How the Basic Science We Learned at School Can Improve Our Photography

Understanding the basic physics of light will help us achieve the best photographic results. Here are some simplified explanations on how the science we learned at school can influence what we do with cameras.

There’s a lot more to light than meets the eye. Okay, so that’s an awful pun, but it is both metaphorically and literally correct. It’s a complex topic that we don’t need to understand in order to live our daily lives. There is also a lot of light hitting your retina, which is more than the retina can convert to nerve impulses sent to your brain. There is less light than that landing on your camera sensor that gets turned into an electronic signal and transmitted to the camera’s processor.

In other words, our eyes can’t see all the light there is, much of it is invisible to us, but they see more than our cameras.

Take Control of Your Camera’s dynamic range

You can see the most details on a sunny day in the highlights of the sky as well as the shadows of objects under the ground. Your camera, with a single exposure, can’t see as wide a range of tones. Modern sensor technology is much improved and as you can see in the image above they are able to capture both details and highlights even in the darker areas. It wasn’t that many years ago when I would have had to bracket the exposures of that scene and then combine them to create a high dynamic range (HDR) image to be able to see the top of the lighthouse when pointing the camera directly at the sunrise.

As we age, we gradually lose the ability to see a wide range of colors. We should be able see between 18 to 20 stops between black-and-white. Cameras at the top of the range are capable of 12 to 15 stops. However, a new sensor released this year boasts 24.6 stops. Don’t worry too much about that, though; your camera will still take fabulous pictures.

What is the importance of our Visible Spectrum?

The visible spectrum is only a small fraction of what we can see with our eyes and cameras. I find it quite incredible that we can differentiate the different colors of the spectrum that occur in a range that’s only 320 nanometers wide. We can distinguish all seven colors of white light, plus their combinations.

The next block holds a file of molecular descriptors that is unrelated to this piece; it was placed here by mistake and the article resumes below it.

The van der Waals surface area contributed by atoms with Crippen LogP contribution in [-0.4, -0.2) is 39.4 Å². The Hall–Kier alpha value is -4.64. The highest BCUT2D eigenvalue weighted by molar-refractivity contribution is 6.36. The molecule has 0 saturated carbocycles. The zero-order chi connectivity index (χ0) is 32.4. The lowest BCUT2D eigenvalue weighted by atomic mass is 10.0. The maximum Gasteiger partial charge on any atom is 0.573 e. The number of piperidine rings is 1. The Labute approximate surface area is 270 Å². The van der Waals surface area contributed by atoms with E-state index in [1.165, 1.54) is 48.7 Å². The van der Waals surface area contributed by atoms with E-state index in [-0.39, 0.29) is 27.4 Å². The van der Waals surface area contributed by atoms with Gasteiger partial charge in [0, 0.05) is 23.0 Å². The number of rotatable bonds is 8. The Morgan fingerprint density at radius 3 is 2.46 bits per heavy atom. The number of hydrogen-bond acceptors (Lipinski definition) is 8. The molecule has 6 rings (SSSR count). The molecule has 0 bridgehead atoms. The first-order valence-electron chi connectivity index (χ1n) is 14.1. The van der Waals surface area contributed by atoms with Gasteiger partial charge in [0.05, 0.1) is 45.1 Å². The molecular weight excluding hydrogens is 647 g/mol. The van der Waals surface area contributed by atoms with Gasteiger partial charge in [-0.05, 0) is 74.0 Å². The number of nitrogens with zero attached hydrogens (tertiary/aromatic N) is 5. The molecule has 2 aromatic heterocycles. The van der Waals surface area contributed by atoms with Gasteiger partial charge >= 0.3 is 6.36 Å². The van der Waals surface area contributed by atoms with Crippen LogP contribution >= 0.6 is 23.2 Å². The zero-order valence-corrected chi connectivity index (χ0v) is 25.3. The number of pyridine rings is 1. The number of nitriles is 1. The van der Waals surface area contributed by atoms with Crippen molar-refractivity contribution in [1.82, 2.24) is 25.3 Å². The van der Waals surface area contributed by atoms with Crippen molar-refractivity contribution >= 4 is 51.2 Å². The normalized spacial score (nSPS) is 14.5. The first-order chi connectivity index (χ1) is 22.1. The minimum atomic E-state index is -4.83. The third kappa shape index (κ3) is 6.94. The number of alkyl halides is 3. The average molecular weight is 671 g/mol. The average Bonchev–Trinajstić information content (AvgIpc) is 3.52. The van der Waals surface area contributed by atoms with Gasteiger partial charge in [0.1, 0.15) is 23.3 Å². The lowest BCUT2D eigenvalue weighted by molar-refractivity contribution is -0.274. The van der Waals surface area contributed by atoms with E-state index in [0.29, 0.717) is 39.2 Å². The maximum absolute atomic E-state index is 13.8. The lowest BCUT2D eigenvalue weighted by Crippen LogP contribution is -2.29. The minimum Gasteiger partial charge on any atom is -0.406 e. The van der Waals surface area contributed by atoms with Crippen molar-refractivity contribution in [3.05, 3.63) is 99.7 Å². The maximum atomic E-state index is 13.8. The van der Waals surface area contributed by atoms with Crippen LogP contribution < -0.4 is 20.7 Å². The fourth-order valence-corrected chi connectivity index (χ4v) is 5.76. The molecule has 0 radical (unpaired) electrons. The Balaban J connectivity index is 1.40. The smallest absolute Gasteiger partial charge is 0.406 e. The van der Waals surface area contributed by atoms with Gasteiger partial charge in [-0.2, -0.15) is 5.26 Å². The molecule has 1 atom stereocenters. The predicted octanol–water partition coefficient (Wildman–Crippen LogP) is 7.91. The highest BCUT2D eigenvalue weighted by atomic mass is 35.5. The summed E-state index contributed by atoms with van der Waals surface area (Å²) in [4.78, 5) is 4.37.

We are lucky that the majority of photons hitting the Earth fall within the range from 380-700 nanometers. This is the result of our planet’s location in the Goldilocks zone. It is exactly at the right distance to the right kind of star. In addition, our atmosphere contains an ozone film that prevents the harmful ultraviolet light from reaching us. We wouldn’t last very long if we were surrounded by more energetic particles like UV or Gamma radiation. If the wavelengths we were exposed to were longer, our eyes would be much larger and it would be difficult for us to thread a needle.

What is the impact of light bending on our images?

As the earth spins and dawn arrives, we see the sun appear before it’s physically above the horizon. That’s because, like passing through a prism or raindrops, the light bends when it hits the atmosphere. This refraction of light allows us to see beyond the horizon. It’s the same effect as when you put a spoon into a glass of water and see it bend.

White light is made of seven different colours: red, orange and yellow. Green, blue, violet, indigo and green are also present. These colors are also found in a Rainbow and the Pink Floyd album The Dark Side of the Moon.

Each color travels at different speeds because each wavelength is different. White light is broken up into its components because the colors bend differently. Red light has the least speed and is diffracted in the least amount. On the opposite end of the spectrum violet light is slowed the most, and it is refracted the greatest. Dispersion is the process of splitting up light. The greater the refraction, the more dispersion. Diamonds are the most refractive, and this is why they have a rainbow of colors.

In photography, this splitting of light is not desired. Rainbows are the last thing that we want from our lens. It is often called color fringing around high-contrast corners. This is a common fault with cheap lenses. Perfect lenses would have no aberrations. All wavelengths would also converge at a single spot on the sensor. Lens manufacturers use multiple glass elements to bring together the different wavelengths. Modern lens technologies are constantly improving and modern professional lenses have no visible distortions.

When light strikes an edge, it can also cause diffraction. Imagine water ripples hitting an obstacle. They will bend around the obstruction. It’s the same with light.

Why We Avoid Small Apertures

On a bright sunny day, stand outside and observe your shadow. You’ll notice that the outer edges aren’t as dark as the center. The light is bent around you, which causes the lighter edge. In fact, the darker edge of the shadow is known as the penumbra and the darkest part is called the umbra. The larger the umbra, in comparison to the penumbra of the shadow, the farther you are away from the light source. This will make your shadow sharper. This is something to take into consideration when using studio lighting and flash.

This light-bending occurs when photons bend and bounce around the edges of aperture blades. This bending and bouncing is more prominent the smaller the aperture. That’s because the proportion of diffracted light to un-diffracted light is high at small apertures.

Photographers avoid using small apertures as the images are less sharp due to the increased amount of diffracted lighting.

Why the sky is blue

Not only does this bouncing – properly called scattering – occur when light hits boundaries, but also when light encounters other particles. Blue has shorter wavelengths and is therefore scattered more readily than red. This is why the sky is blue during the day.